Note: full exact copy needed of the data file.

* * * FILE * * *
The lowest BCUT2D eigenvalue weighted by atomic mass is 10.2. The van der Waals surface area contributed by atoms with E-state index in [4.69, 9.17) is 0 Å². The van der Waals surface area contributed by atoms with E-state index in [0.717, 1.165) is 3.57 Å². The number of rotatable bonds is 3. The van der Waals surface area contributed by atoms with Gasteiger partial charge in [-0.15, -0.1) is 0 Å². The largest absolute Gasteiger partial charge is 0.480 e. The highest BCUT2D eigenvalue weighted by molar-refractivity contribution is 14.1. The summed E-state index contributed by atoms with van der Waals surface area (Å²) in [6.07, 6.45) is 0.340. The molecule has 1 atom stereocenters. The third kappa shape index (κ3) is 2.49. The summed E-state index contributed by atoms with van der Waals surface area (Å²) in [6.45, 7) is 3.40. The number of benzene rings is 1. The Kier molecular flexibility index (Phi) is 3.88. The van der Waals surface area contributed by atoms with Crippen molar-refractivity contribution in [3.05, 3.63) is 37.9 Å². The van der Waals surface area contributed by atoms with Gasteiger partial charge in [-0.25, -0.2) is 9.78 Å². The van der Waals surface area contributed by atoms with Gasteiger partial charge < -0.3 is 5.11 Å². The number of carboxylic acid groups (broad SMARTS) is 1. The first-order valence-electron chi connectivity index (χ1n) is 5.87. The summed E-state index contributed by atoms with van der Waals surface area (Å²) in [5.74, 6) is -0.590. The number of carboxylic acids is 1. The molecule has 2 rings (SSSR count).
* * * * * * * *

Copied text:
The lowest BCUT2D eigenvalue weighted by atomic mass is 10.2. The van der Waals surface area contributed by atoms with E-state index in [4.69, 9.17) is 0 Å². The van der Waals surface area contributed by atoms with E-state index in [0.717, 1.165) is 3.57 Å². The number of rotatable bonds is 3. The van der Waals surface area contributed by atoms with Gasteiger partial charge in [-0.15, -0.1) is 0 Å². The largest absolute Gasteiger partial charge is 0.480 e. The highest BCUT2D eigenvalue weighted by molar-refractivity contribution is 14.1. The summed E-state index contributed by atoms with van der Waals surface area (Å²) in [6.07, 6.45) is 0.340. The molecule has 1 atom stereocenters. The third kappa shape index (κ3) is 2.49. The summed E-state index contributed by atoms with van der Waals surface area (Å²) in [6.45, 7) is 3.40. The number of benzene rings is 1. The Kier molecular flexibility index (Phi) is 3.88. The van der Waals surface area contributed by atoms with Crippen molar-refractivity contribution in [3.05, 3.63) is 37.9 Å². The van der Waals surface area contributed by atoms with Gasteiger partial charge in [-0.25, -0.2) is 9.78 Å². The van der Waals surface area contributed by atoms with Gasteiger partial charge < -0.3 is 5.11 Å². The number of carboxylic acid groups (broad SMARTS) is 1. The first-order valence-electron chi connectivity index (χ1n) is 5.87. The summed E-state index contributed by atoms with van der Waals surface area (Å²) in [5.74, 6) is -0.590. The number of carboxylic acids is 1. The molecule has 2 rings (SSSR count).